With the end of the year approaching, thousands of school leavers are planning their next steps. If you’re one of those planning to start tertiary study or training for the first time, you may be eligible to study fees-free.
Introduced in 2018, the policy relays the government’s vision for barrier-free access to education. Students can qualify for the equivalent of one year’s fees-free provider-based study, or two years’ industry training. It covers tuition fees, compulsory course costs and student services fees up to $12,000.
Safety net for students
Otago University Students’ Association finance officer Bonnie Harrison says students wouldn’t get “money in the pocket” from day one.
“Rather, it reduces the amount of debt that a student is saddled with after they leave tertiary education,” she says.
The scheme breaks down barriers and reduced the risk for students from low socio-economic backgrounds, she says.
“Those students have as much right as anyone else to pursue tertiary education but may not be able to justify the debt when the outcome of study is not certain.”
It creates a “safety net” for all students to get a feel for their vocation in life, she says.
“It’s also a step towards education, at all levels, being a genuine public good for all – as it should be – and not a privilege for the few.”
Drop in student debt
New Zealand Union of Students’ Associations national president James Ranstead says there has been a huge drop in student debt since the scheme started.
“Financial pressures directly correlate to student mental health, which is a huge issue too.”
Providing free tertiary education “lowered the barriers” for students, he says.
“Take Eastern Institute of Technology in Hawke’s Bay, as an example. They have had strong student numbers coming through and the diversity of students is improving. Its retention and success rates are impressive.”
Auckland University of Technology Student Association vice president Kurt Schmidt says while students enjoy the fees-free scheme, the student loan scheme has a bigger effect.
“Fees free will be something people look back on in the future and are thankful for, but right now students are hungry, stressed and struggling to find accommodation. Whether their tuition is free or on loan is less of an issue than survival.”
However, he says the policy is a step in the right direction.
“It hasn’t led to an increase in students or a reduction in financial stress, but it is appreciated. This generation won’t have the first-year debt, and I’m sure that’ll be appreciated.”
Reduced financial stress
Universities New Zealand chief executive Chris Whelan says the policy has reduced the stress for some.
“It also means there’s less financial worry if you decide that tertiary study isn’t for you.”
Whelan says the system for students to check their eligibility is well-designed.
“There is a helpline and a website that makes it really easy to know very quickly whether you are eligible for the scheme or not.”
However, he warns that some students have been caught out by the nuances of the scheme.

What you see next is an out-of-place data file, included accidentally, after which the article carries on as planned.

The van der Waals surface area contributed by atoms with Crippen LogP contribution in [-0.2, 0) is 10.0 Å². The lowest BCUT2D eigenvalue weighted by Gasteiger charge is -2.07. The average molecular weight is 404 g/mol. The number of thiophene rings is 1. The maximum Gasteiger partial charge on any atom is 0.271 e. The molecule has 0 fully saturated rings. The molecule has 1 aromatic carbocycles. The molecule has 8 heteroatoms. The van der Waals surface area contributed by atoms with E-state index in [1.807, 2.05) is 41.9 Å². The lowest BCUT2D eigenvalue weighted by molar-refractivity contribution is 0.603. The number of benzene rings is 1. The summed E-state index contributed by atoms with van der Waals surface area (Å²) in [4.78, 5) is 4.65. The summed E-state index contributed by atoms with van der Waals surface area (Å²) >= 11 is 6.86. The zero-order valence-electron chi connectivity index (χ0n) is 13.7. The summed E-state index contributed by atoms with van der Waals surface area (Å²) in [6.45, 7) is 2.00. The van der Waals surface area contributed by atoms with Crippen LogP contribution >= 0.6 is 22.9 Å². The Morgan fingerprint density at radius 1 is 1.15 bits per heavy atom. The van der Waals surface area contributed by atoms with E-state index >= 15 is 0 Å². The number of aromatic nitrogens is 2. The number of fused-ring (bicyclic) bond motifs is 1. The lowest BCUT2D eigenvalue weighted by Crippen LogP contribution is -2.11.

“Some students who haven’t got University Entrance have had to do bridging courses. At this stage, those count against you. So it is something to be aware of. Generally though, if you are going straight from secondary school, you’ll be fine.”
He says the policy hasn’t made a difference in enrolment numbers.
“For those students who are tossing up whether or not to go on to tertiary student, $7,000-odd is not going to change their life plans.”
Study shows positive results
So far there has only been one study, by the University of Canterbury, of how the policy is working. The study found that students who are more heavily influenced by cost-reducing incentives could be more likely to struggle academically and socially during their transition to university and show interest in an early departure from the university within the first few weeks. The study revealed that approximately one in three students were influenced by the policy in their decision, and 5.8 percent stated they would not have enrolled if the policy had not been implemented.
However, Harrison argues that while student enrolment has not “shot through the roof”, the policy was never intended to swell the industry.
“A year of free education gives young people the chance to try something big, risk-free – that freedom is what is most important, not crude statistics from the degree factory.”
She says the government needs to commit to three years of free study.
“Obviously it’s a shame that the fees-free policy didn’t apply to the entire time one spends in the tertiary education system, but we understand that it takes a while to turn back public opinion that has been so influenced by the neo-liberal reforms of the 1980s and 1990s.”
Free tertiary education the end goal
Ranstead says while there has been some debate about the policy’s effect, overall it is worth it.
“A free tertiary education is the end goal. The only complaints we’ve had about the policy is that it is only one year.”
Schmidt agrees that for the policy to fully work it needs full commitment.
“New Zealand needs to commit to full fees free. Any attempt less than this will give sub-par results, which in my opinion are invalid.”
Whelan says while Labour has promised three years of free tertiary education, the Coalition Government has only committed, so far, to one.
“Something that the future government will have to think about very carefully when making a decision about further years fees free is, ‘is it a good use of taxpayer money?’”